All posts filed under: Short Stories

Ekostories in short fiction.

Neutrino

Proxies, Orca: A Literary Journal

Happy to have a new short story out in a special literary-speculative issue of Orca: A Literary Journal: “We champion language that is erudite, beautiful, and thought-provoking and stories that are engaging and rich in their depth. We are NOT interested in polemics or stories that tell a reader how he/she/they should think. Instead, we appreciate work that is high concept, imaginative, thoughtful, even speculative, and open to possibilities. The world is shades of gray and our written word should reflect that.” – An interview with Orca co-founder Zachary Kellian “Proxies” is a Donald Barthelme-inspired epistolary tale about someone who reluctantly agrees to go on a date with a neutrino, that most elusive and mysterious of elementary particles. An excerpt: “…I think it happened when she brought up Calvino. I had never met anyone who wanted to chat Calvino. I guess when you’re drifting through space and don’t have to worry about bumping into things you have time to mull over invisible cities and people living their entire lives in trees without ever coming down. …

Big Blue

Our Museum of the Future – Shenandoah

Humbled and honoured to contribute a short story to the latest issue of Shenandoah Literary Magazine. I had the good fortune of working on “Our Museum of the Future” with editor Beth Staples, whose new vision for the venerable publication is one I find compelling: “…I consider it my job to privilege voices that don’t fit into that category, not just because it’s the right thing to do to counteract many years of established practice, but because reading is one of a very few ways we can jump into the mind of someone else.” The fundamental purpose of literature in Staples’ view is “to expand the reader’s sense of the world and their place in it. It should also be one of our goals for being alive: stepping into another person’s shoes and practicing radical empathy.” – Radical Rebirth, The Columns “Our Museum of the Future” grew out of the conceit that there exists a public space where words are showcased and curated in the same fashion as bones: “Welcome to a museum of words instead of bones. …

2047: Short Stories from Our Common Future

I‘m honoured to have a piece included in 2047: Short Stories From Our Common Future, an international climate fiction anthology released last week. My interest was initially piqued when author Tanja Bisgaard approached me with the collection’s premise: 30 years have passed since the release of the Brundtland report, a landmark document from the UN World Commission on Environment and Development that introduced the idea of sustainable development as that “which meets the needs of the present without compromising the ability of future generations to meet theirs.” What will the world be like 30 years from now? With the perception that climate fiction (or cli-fi as it’s now called) tending to be weighty and depressing, I decided to inject some levity into my contribution. “NuVenture™ TEMPO-L QuickStart Guide” is satire through and through; the story takes the form of an instruction manual for the world’s best selling budget-model time machine, poking fun at capitalism’s worst impulses taken to their logical extremes. “So I gathered a group of authors and asked them to write their vision of …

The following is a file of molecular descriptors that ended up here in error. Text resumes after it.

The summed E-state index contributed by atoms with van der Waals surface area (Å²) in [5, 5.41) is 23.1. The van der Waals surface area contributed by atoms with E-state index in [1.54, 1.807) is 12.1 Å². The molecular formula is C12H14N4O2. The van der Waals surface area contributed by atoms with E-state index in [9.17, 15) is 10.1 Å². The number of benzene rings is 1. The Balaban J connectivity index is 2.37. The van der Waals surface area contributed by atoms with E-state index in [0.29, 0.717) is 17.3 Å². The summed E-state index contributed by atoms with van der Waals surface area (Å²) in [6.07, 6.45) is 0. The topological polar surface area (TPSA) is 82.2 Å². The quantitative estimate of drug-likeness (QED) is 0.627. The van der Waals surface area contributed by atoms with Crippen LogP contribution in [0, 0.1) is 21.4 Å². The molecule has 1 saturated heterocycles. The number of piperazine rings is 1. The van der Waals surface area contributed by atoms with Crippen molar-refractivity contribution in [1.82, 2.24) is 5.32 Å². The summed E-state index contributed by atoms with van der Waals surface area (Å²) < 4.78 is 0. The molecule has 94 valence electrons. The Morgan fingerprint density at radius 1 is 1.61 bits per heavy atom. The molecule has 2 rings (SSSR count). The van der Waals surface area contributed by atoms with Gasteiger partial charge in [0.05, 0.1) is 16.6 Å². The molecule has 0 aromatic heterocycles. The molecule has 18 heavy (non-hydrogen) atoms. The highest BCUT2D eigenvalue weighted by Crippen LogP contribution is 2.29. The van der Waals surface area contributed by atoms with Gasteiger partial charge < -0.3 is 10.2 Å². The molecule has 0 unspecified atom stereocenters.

marcovaldo-artwork

Italo Calvino’s Marcovaldo: Seasons in the City

Bedridden with the flu on a recent writing retreat, I had resigned myself to focus on recovery rather than to get any writing done. I had not expected, between the coughing fits and the fever chills, to find new inspiration from a familiar source. But there it was, sitting eye-level on the third shelf of a corner bookcase at a stranger’s vacation rental, all 128 pages of glory: Italo Calvino’s Marcovaldo, translated by William Weaver. My experience with Calvino is uneven. On more than one occasion, my awe of the Italian author’s way with words outpaced my ability to keep up with the quickness of his intellect. I gave up halfway through The Castle of Crossed Destinies because my mind could no longer hold the labyrinth of interconnected narratives together, and while I admired and strove to emulate the stylings of his Cosmicomics, many of those journeys across time, space, and imagination remains beyond my comprehension. Yet when Calvino’s work connects, he leaves an impression upon me unlike any other author. Even as I have professed …

mahogany-clam

Mind of a Clam: Driftfish, A Marine Life Anthology

In light of International Remembrance Day for Lost Species, I’m proud to be a contributor of Driftfish, a new marine life themed anthology put out by Zoomorphic, a UK magazine and micropublisher dedicated to writing that deepens our connection with wildlife and the more-than-human world: “From the hundreds of submissions that we were privileged to read from poets and prose writers from all over the world, we have curated an anthology that we hope reflects Zoomorphic’s core principle: to defend non-human species, we must reconnect our imaginations to them.” – co-editors James Roberts and Susan Richardson My short story, titled “Mind of a Clam”, is inspired by Italo Calvino’s Cosmicomics, in which the late and great fabulist takes a germ of science and spins a tale around it, and by Roderick Sloan, a seafood supplier and diver from Norway who was featured in one of my favourite shows called Mind of a Chef – from which this story took its name. An excerpt: “…The entrée won’t be coming for a while, so we have time. Time. Putting up the …